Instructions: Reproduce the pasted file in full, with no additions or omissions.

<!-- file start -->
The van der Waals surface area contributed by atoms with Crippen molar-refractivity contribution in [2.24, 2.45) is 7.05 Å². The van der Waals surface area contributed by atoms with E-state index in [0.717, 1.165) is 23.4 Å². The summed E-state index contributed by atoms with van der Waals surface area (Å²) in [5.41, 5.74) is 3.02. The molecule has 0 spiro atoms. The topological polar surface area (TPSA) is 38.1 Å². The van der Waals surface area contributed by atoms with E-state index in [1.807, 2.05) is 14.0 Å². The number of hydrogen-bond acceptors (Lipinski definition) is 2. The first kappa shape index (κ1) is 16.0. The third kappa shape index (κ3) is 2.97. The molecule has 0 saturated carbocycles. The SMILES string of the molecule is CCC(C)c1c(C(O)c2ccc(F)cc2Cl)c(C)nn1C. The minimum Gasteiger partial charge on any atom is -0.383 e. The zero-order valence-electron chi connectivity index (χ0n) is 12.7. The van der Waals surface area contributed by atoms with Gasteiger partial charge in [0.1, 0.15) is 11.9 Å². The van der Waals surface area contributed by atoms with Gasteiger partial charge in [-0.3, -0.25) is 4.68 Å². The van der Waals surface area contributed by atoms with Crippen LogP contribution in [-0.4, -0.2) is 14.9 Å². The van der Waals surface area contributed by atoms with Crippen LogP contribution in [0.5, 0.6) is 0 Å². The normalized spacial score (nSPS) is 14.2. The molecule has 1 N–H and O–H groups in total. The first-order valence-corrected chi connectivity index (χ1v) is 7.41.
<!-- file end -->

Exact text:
The van der Waals surface area contributed by atoms with Crippen molar-refractivity contribution in [2.24, 2.45) is 7.05 Å². The van der Waals surface area contributed by atoms with E-state index in [0.717, 1.165) is 23.4 Å². The summed E-state index contributed by atoms with van der Waals surface area (Å²) in [5.41, 5.74) is 3.02. The molecule has 0 spiro atoms. The topological polar surface area (TPSA) is 38.1 Å². The van der Waals surface area contributed by atoms with E-state index in [1.807, 2.05) is 14.0 Å². The number of hydrogen-bond acceptors (Lipinski definition) is 2. The first kappa shape index (κ1) is 16.0. The third kappa shape index (κ3) is 2.97. The molecule has 0 saturated carbocycles. The SMILES string of the molecule is CCC(C)c1c(C(O)c2ccc(F)cc2Cl)c(C)nn1C. The minimum Gasteiger partial charge on any atom is -0.383 e. The zero-order valence-electron chi connectivity index (χ0n) is 12.7. The van der Waals surface area contributed by atoms with Gasteiger partial charge in [0.1, 0.15) is 11.9 Å². The van der Waals surface area contributed by atoms with Gasteiger partial charge in [-0.3, -0.25) is 4.68 Å². The van der Waals surface area contributed by atoms with Crippen LogP contribution in [-0.4, -0.2) is 14.9 Å². The van der Waals surface area contributed by atoms with Crippen LogP contribution in [0.5, 0.6) is 0 Å². The normalized spacial score (nSPS) is 14.2. The molecule has 1 N–H and O–H groups in total. The first-order valence-corrected chi connectivity index (χ1v) is 7.41.